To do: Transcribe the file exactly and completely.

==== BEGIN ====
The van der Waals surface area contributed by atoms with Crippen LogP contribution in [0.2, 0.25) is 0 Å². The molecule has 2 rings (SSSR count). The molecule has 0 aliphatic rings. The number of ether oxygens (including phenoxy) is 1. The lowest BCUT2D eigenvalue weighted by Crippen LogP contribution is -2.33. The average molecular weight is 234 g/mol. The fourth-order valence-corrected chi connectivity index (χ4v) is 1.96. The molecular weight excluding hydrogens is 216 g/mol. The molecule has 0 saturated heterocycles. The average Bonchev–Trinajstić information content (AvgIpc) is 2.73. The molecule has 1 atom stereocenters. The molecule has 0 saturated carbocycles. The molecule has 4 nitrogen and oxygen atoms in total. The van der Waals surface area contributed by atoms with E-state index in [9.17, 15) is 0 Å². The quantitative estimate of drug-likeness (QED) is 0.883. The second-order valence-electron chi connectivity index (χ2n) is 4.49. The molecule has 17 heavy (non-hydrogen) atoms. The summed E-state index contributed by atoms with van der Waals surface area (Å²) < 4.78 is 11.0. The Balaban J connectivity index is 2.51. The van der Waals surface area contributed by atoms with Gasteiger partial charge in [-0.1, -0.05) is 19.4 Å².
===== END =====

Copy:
The van der Waals surface area contributed by atoms with Crippen LogP contribution in [0.2, 0.25) is 0 Å². The molecule has 2 rings (SSSR count). The molecule has 0 aliphatic rings. The number of ether oxygens (including phenoxy) is 1. The lowest BCUT2D eigenvalue weighted by Crippen LogP contribution is -2.33. The average molecular weight is 234 g/mol. The fourth-order valence-corrected chi connectivity index (χ4v) is 1.96. The molecular weight excluding hydrogens is 216 g/mol. The molecule has 0 saturated heterocycles. The average Bonchev–Trinajstić information content (AvgIpc) is 2.73. The molecule has 1 atom stereocenters. The molecule has 0 saturated carbocycles. The molecule has 4 nitrogen and oxygen atoms in total. The van der Waals surface area contributed by atoms with E-state index in [9.17, 15) is 0 Å². The quantitative estimate of drug-likeness (QED) is 0.883. The second-order valence-electron chi connectivity index (χ2n) is 4.49. The molecule has 17 heavy (non-hydrogen) atoms. The summed E-state index contributed by atoms with van der Waals surface area (Å²) < 4.78 is 11.0. The Balaban J connectivity index is 2.51. The van der Waals surface area contributed by atoms with Gasteiger partial charge in [-0.1, -0.05) is 19.4 Å².